A Claremore man is doing what he can stop meth makers in Oklahoma.
David Starkey is on a crusade to make it tougher for meth makers to their hands on the drug’s ingredient found in cold medicine.
"You don't see a person step up and take the challenge take the responsibility,” says Broken Arrow Family Drug Pharmacist Todd Pendergraft.
Starkey recently convinced Holdenville, in Southeast Oklahoma, to require a prescription for certain types of pseudoephedrine.
It’s an update to a story FOX23 News first reports in April.
FOX23’s Abbie Alford reports on his mission.
Starkey says he got fed up when state legislatures killed proposal requiring a prescription for dry tablet pseudoephedrine.
He’s succeeded in Holdenville, now he plans to go in front of the Broken Arrow City Council to encourage the city to make it tougher for meth makers to make their dangerous and destructive drug.
Loaded with documents and DVD’s, Starkey’s first stop in Broken Arrow is the Apothecary Shoppe.
"Here is the ordinance in fact, this is Broken Arrow's,” says Starkey.
With 18 reported meth labs reported in Broken Arrow this year, police say they’re on track to surpass the number of labs compared to last year.
"It will cut out the smurfing,” says Starkey.
Part of the problem, so-called ‘smurfs’ are recruited by meth cooks to buy cold medicine for them. Police say some smurfs are paid $50 to $100 a box to buy pseudoephedrine in dry tablet at pharmacies.
Oklahoma was the first state to put pseudoephedrine behind the counter, federal law then followed.
Even with a state meth registry that bans felons convicted of meth crimes from purchasing pseudopehedrine, makers seem to always find a way to get their hands on the tablet form which is the easiest way to make meth.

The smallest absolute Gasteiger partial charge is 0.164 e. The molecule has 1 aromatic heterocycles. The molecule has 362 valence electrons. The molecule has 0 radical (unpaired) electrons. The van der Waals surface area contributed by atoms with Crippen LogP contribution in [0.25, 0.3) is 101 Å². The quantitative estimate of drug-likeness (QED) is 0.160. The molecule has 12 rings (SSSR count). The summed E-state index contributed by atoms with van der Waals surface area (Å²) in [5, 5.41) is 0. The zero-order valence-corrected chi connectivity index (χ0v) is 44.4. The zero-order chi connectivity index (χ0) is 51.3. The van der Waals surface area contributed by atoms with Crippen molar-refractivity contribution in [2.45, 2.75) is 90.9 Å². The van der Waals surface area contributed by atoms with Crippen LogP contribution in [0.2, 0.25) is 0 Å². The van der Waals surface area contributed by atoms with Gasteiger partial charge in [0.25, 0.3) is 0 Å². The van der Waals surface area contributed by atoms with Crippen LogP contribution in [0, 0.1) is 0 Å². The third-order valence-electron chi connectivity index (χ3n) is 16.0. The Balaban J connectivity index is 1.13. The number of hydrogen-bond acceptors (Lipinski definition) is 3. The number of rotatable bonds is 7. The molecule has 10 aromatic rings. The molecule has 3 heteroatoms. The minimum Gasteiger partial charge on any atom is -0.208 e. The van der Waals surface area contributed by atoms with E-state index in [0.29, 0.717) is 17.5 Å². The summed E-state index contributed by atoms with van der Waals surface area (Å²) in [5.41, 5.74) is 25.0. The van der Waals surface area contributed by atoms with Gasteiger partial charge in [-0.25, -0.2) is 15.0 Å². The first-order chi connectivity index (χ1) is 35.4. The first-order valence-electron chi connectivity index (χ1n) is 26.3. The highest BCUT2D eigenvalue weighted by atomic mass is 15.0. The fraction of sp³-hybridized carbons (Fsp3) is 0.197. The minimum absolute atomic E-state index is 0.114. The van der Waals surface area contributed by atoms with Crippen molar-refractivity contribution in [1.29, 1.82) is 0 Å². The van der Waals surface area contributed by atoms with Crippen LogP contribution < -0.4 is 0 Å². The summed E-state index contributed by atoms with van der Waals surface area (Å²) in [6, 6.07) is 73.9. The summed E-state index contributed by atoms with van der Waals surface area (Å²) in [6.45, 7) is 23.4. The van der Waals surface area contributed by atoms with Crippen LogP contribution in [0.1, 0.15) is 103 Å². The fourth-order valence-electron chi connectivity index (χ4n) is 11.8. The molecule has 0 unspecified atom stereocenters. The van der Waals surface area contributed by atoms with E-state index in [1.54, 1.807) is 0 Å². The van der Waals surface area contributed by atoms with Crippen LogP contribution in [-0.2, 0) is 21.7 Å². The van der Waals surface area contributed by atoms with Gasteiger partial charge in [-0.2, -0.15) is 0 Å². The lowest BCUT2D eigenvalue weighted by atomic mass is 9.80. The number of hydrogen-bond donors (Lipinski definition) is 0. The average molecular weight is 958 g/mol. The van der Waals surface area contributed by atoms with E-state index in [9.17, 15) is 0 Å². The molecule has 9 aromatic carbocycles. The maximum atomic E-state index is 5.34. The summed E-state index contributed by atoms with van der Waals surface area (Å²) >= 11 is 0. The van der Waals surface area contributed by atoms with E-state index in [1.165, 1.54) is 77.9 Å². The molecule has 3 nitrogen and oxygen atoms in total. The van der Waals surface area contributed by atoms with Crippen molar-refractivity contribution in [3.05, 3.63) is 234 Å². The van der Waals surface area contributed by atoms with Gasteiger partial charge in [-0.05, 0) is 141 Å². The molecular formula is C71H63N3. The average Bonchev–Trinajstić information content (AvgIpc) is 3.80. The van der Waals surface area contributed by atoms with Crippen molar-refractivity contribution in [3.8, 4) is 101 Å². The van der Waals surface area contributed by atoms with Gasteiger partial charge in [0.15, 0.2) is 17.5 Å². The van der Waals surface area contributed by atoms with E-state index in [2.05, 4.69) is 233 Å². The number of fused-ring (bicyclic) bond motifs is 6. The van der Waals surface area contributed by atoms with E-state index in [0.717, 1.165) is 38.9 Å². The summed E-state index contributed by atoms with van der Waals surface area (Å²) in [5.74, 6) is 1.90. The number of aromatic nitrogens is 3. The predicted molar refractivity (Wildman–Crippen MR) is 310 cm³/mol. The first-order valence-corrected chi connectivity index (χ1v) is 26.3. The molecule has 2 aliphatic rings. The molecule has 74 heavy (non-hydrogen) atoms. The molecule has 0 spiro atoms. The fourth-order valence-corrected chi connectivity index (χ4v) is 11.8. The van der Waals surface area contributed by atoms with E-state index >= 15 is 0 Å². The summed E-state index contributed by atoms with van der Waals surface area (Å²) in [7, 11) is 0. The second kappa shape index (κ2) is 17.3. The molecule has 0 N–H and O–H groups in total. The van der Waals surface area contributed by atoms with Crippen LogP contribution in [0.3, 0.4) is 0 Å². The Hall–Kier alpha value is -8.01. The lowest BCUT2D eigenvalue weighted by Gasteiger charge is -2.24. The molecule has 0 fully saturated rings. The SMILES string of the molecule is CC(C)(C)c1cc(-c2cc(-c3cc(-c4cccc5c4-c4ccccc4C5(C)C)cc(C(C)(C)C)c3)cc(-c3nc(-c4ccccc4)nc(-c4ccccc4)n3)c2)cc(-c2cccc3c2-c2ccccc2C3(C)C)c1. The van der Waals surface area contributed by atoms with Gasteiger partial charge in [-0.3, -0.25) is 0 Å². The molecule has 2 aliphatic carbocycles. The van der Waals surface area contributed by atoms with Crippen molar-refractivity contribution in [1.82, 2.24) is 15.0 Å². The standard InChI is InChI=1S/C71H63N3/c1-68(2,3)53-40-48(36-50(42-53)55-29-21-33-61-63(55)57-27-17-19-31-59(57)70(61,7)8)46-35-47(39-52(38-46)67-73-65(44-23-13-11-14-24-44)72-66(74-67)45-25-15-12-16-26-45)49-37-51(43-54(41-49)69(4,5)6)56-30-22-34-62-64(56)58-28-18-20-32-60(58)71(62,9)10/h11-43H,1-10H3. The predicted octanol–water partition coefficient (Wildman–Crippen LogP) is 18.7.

"If you take a liquid gel instead of a tablet it would solve the meth problem in Oklahoma,” says Starkey.
Oregon has a similar law and in its first year officials say meth labs decreased by 96%.
Starkey says he doesn’t want to be misunderstood, he doesn’t want all pseudoephedrine to be a prescription, his proposal would exclude gel caps and liquids.
"Mr. Starkey isn't trying to eliminate pseudoephedrine sales he's trying to make it harder for the bad guys to get a hold of it. It's not going to hurt you or me, the gel caps will still be available,” says Panter.
The Apothecary, a compounding shop, already requires a prescription for any medicine.
"To be honest with you the liquid gels work faster. There are some people who swear that the tablets work but psychosomatic,” says The Apothecary Pharmacist Kyle Panter.
The next stop is at the Broken Arrow Family Drug.
"It's not just the meth user that it causes problems with. It causes problems with families, neighbors and community,” says Pendergraft.
State drug agents report Broken Arrow is one of the top 17 cities in Oklahoma with the highest pseudoephedrine sales at pharmacies and that’s making it easier to make meth with the convenient one-pot meth method.
"I am in a race against time because it surprises me that it doesn't explode every time,” says Starkey.
Still Pendergraft fears those with a real cold or allergies will suffer.
"There is a cost factor there is a convenience factor as well for pseudoephedrine,” says Pendergraft.
However, he says the costs outweigh the damage meth can do to innocent families.
"I am proud of you take a stand and do something like this and take the initiative,” says Pendergraft. “Anything we can do to box them in a little bit further and prevent the problems."
The Broken Arrow Police Department tells FOX23 News is supports the proposal to make pseudoephedrine in tablet a prescription.
Starkey plans to address the Broken Arrow City Council Tuesday night at